Basketball has played a huge part in Peyton Booth’s life since the day she was born.
It also will largely define her next four years at the University of New Hampshire.
Each autumn, though, volleyball has been her passion since she began playing it in the seventh grade.
“I really only came out for the team because I thought that volleyball was fun, and it was something to do in the fall,” the Wadsworth senior said. “Little did I know that I would fall in love with the game.”
Not only did Booth fall in love with the game, she became great at it.
The 5-foot-9 outside hitter played four varsity seasons with the Grizzlies, firing more kills per game than anyone in school history while going an unprecedented 56-0 in Suburban League matches.
As a senior, Booth led Medina County with 277 kills and a 3.46 average per game — and powered Wadsworth to its second straight trip to the Hudson Division I Regional — to decisively earn Gazette MVP.
“The best way I would describe Peyton is she is a basketball player who loves to play volleyball,” Grizzlies coach Jill Klingbeil said. “And the awesome part about it is she is equally talented in both sports.
“She’s going to play NCAA Division I college basketball, but she also could have had a great run as a college volleyball player. I can’t say enough good things about her.”
Neither could coaches throughout the area, who made her the third-leading vote-getter for district player of the year honors.
Booth also earned All-Ohio third-team recognition from the Ohio High School Volleyball Coaches Association, along with All-Suburban League status for the third straight season.
Perhaps her most impressive accomplishment in 2013, though, was becoming the first player in county history to amass 277 kills, 271 digs and 299 service attempts in a season.
“I think being able to move quick laterally on defense in basketball allowed me to pick up a lot of balls this season,” Booth said. “In turn, I believe that my hand-eye coordination from hitting a volleyball has helped me to be a better shot blocker.
“The speed that both of our teams play at Wadsworth also makes it easy to go from one sport to another.”
Booth rung up 16 double-digit kill performances in 26 matches as the Grizzlies became just the second county squad to win back-to-back district championships.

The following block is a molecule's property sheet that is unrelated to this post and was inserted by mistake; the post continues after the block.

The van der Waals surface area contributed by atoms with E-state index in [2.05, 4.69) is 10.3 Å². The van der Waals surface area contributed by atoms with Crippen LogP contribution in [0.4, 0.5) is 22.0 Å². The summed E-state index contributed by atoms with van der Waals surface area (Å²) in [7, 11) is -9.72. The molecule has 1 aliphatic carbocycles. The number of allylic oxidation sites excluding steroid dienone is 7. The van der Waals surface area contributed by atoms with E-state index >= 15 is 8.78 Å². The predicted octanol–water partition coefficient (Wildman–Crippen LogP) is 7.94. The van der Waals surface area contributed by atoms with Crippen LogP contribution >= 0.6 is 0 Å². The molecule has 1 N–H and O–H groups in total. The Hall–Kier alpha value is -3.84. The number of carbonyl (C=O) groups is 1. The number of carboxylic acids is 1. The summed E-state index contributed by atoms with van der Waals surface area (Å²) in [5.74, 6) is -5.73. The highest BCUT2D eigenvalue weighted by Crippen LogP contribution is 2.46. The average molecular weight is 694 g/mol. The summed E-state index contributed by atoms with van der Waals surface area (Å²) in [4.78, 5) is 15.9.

Firing away from her sweet spot on the right side of the net, she averaged a team-high 11.8 kills in four tournament matches, including 16 in the Barberton District final against Medina.
“Peyton is a force at the net, and her ability to read the court and place the ball where it needed to be is outstanding,” Bees coach Connie Daum said. “Teams needed to be ready for anything from her because she had a great ability to place the ball where their players were not.”
Booth’s hot stretch actually began in the final match of the regular season, when she joined fellow seniors Ciera Koons, Madison Gilger, Andrea Beavers and Erin Zita to complete their careers without a loss in the league.
With Booth leading the way with a season-high 21 kills, Wadsworth edged Revere in five games to extend its SL winning streak to 57. The Grizzlies finished with a 22-4 record, and its seniors became the first class in county history to win 20 matches four times.
“Beating Revere at Revere in five games was the most memorable moment of my season and my career,” the daughter of Wadsworth girls basketball coach Andrew Booth said. “All of our seniors were such fantastic leaders in their own way, and I loved going through my career as part of that group.
“It was such an intense and exciting match and such a great win. Knowing we officially went undefeated in the league all four years was incredible.”
Unfortunately, all sports stories do not have a happy ending as the Grizzlies fell two wins short of their ultimate goal of reaching the state tournament in Dayton.
Though Booth and Koons, in particular, did a great job of preparing their younger charges, Wadsworth simply didn’t have a good night in the regional semifinals against the host Explorers.
The Grizzlies’ season ended in unexpectedly quick fashion, leaving a bittersweet feeling that lingers to this day.
“I wanted to extend this season as far as it could go because of this great group of girls,” Booth said. “We had an amazing four years, really, but I regret taking some the day-to-day activities for granted and not being able to make a trip down to Dayton.
“I wish I had another season to spend with them and to play more volleyball.”
Though Klingbeil also wishes she could keep her seniors for one more year, she is grateful that Booth left absolutely everything she had on the volleyball court.
“Peyton knew these were her final days in organized volleyball, so she took charge and made things happen,” Klingbeil said. “She shouldn’t have any regrets, only pride about the way she played, just like the rest of us do when we think about her.”
Contact Brian Dulik at firstname.lastname@example.org.